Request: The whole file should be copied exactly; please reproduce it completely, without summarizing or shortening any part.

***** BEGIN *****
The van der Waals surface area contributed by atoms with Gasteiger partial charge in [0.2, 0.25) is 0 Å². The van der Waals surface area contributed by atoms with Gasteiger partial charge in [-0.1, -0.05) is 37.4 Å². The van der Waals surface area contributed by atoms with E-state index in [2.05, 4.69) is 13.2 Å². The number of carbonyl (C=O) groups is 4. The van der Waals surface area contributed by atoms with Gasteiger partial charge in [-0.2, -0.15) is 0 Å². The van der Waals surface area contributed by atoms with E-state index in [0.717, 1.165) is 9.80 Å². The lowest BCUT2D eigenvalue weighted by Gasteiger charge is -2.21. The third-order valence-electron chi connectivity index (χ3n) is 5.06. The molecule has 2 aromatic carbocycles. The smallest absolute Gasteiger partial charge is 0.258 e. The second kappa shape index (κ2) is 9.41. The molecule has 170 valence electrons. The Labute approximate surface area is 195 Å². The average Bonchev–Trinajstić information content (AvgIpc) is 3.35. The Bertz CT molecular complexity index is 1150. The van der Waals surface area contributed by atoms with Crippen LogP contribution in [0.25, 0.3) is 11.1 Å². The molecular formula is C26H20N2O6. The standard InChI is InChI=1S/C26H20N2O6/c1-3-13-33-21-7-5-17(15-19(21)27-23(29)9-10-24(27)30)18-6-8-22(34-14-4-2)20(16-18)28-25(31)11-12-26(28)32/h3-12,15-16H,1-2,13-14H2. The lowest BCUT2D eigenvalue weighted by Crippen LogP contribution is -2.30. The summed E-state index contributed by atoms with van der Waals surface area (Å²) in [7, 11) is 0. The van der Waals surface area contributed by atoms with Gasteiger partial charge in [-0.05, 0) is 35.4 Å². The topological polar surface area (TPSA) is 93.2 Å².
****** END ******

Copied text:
The van der Waals surface area contributed by atoms with Gasteiger partial charge in [0.2, 0.25) is 0 Å². The van der Waals surface area contributed by atoms with Gasteiger partial charge in [-0.1, -0.05) is 37.4 Å². The van der Waals surface area contributed by atoms with E-state index in [2.05, 4.69) is 13.2 Å². The number of carbonyl (C=O) groups is 4. The van der Waals surface area contributed by atoms with Gasteiger partial charge in [-0.2, -0.15) is 0 Å². The van der Waals surface area contributed by atoms with E-state index in [0.717, 1.165) is 9.80 Å². The lowest BCUT2D eigenvalue weighted by Gasteiger charge is -2.21. The third-order valence-electron chi connectivity index (χ3n) is 5.06. The molecule has 2 aromatic carbocycles. The smallest absolute Gasteiger partial charge is 0.258 e. The second kappa shape index (κ2) is 9.41. The molecule has 170 valence electrons. The Labute approximate surface area is 195 Å². The average Bonchev–Trinajstić information content (AvgIpc) is 3.35. The Bertz CT molecular complexity index is 1150. The van der Waals surface area contributed by atoms with Crippen LogP contribution in [0.25, 0.3) is 11.1 Å². The molecular formula is C26H20N2O6. The standard InChI is InChI=1S/C26H20N2O6/c1-3-13-33-21-7-5-17(15-19(21)27-23(29)9-10-24(27)30)18-6-8-22(34-14-4-2)20(16-18)28-25(31)11-12-26(28)32/h3-12,15-16H,1-2,13-14H2. The lowest BCUT2D eigenvalue weighted by Crippen LogP contribution is -2.30. The summed E-state index contributed by atoms with van der Waals surface area (Å²) in [7, 11) is 0. The van der Waals surface area contributed by atoms with Gasteiger partial charge in [-0.05, 0) is 35.4 Å². The topological polar surface area (TPSA) is 93.2 Å².